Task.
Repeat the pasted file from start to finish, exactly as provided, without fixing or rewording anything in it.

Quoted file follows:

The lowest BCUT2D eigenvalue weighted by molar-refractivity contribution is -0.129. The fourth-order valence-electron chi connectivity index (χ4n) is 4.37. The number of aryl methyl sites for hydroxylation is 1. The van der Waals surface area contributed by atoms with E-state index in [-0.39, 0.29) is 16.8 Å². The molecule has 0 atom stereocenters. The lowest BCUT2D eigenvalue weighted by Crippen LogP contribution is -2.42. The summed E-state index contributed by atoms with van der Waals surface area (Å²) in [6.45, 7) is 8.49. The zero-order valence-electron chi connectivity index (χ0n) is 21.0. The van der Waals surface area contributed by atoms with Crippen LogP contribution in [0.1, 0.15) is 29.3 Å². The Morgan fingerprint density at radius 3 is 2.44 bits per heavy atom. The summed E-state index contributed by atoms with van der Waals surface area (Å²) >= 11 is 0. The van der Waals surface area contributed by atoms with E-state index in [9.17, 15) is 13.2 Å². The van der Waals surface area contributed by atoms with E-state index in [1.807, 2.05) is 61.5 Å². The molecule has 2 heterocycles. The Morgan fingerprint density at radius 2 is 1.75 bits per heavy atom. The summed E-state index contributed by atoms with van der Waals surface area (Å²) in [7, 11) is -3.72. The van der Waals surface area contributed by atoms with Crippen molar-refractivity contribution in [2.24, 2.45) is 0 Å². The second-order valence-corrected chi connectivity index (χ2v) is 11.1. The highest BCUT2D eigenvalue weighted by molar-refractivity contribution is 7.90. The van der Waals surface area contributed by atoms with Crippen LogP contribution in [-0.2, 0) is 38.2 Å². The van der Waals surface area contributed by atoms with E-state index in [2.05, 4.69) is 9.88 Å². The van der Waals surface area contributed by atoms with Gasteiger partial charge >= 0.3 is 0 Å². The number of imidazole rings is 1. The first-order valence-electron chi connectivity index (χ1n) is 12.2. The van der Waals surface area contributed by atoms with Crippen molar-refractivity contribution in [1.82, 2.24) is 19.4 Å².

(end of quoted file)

The lowest BCUT2D eigenvalue weighted by molar-refractivity contribution is -0.129. The fourth-order valence-electron chi connectivity index (χ4n) is 4.37. The number of aryl methyl sites for hydroxylation is 1. The van der Waals surface area contributed by atoms with E-state index in [-0.39, 0.29) is 16.8 Å². The molecule has 0 atom stereocenters. The lowest BCUT2D eigenvalue weighted by Crippen LogP contribution is -2.42. The summed E-state index contributed by atoms with van der Waals surface area (Å²) in [6.45, 7) is 8.49. The zero-order valence-electron chi connectivity index (χ0n) is 21.0. The van der Waals surface area contributed by atoms with Crippen LogP contribution in [0.1, 0.15) is 29.3 Å². The Morgan fingerprint density at radius 3 is 2.44 bits per heavy atom. The summed E-state index contributed by atoms with van der Waals surface area (Å²) >= 11 is 0. The van der Waals surface area contributed by atoms with E-state index in [9.17, 15) is 13.2 Å². The van der Waals surface area contributed by atoms with E-state index in [1.807, 2.05) is 61.5 Å². The molecule has 2 heterocycles. The Morgan fingerprint density at radius 2 is 1.75 bits per heavy atom. The summed E-state index contributed by atoms with van der Waals surface area (Å²) in [7, 11) is -3.72. The van der Waals surface area contributed by atoms with Crippen molar-refractivity contribution in [2.24, 2.45) is 0 Å². The second-order valence-corrected chi connectivity index (χ2v) is 11.1. The highest BCUT2D eigenvalue weighted by molar-refractivity contribution is 7.90. The van der Waals surface area contributed by atoms with Crippen LogP contribution in [-0.2, 0) is 38.2 Å². The van der Waals surface area contributed by atoms with E-state index in [2.05, 4.69) is 9.88 Å². The van der Waals surface area contributed by atoms with Gasteiger partial charge >= 0.3 is 0 Å². The number of imidazole rings is 1. The first-order valence-electron chi connectivity index (χ1n) is 12.2. The van der Waals surface area contributed by atoms with Crippen molar-refractivity contribution in [1.82, 2.24) is 19.4 Å².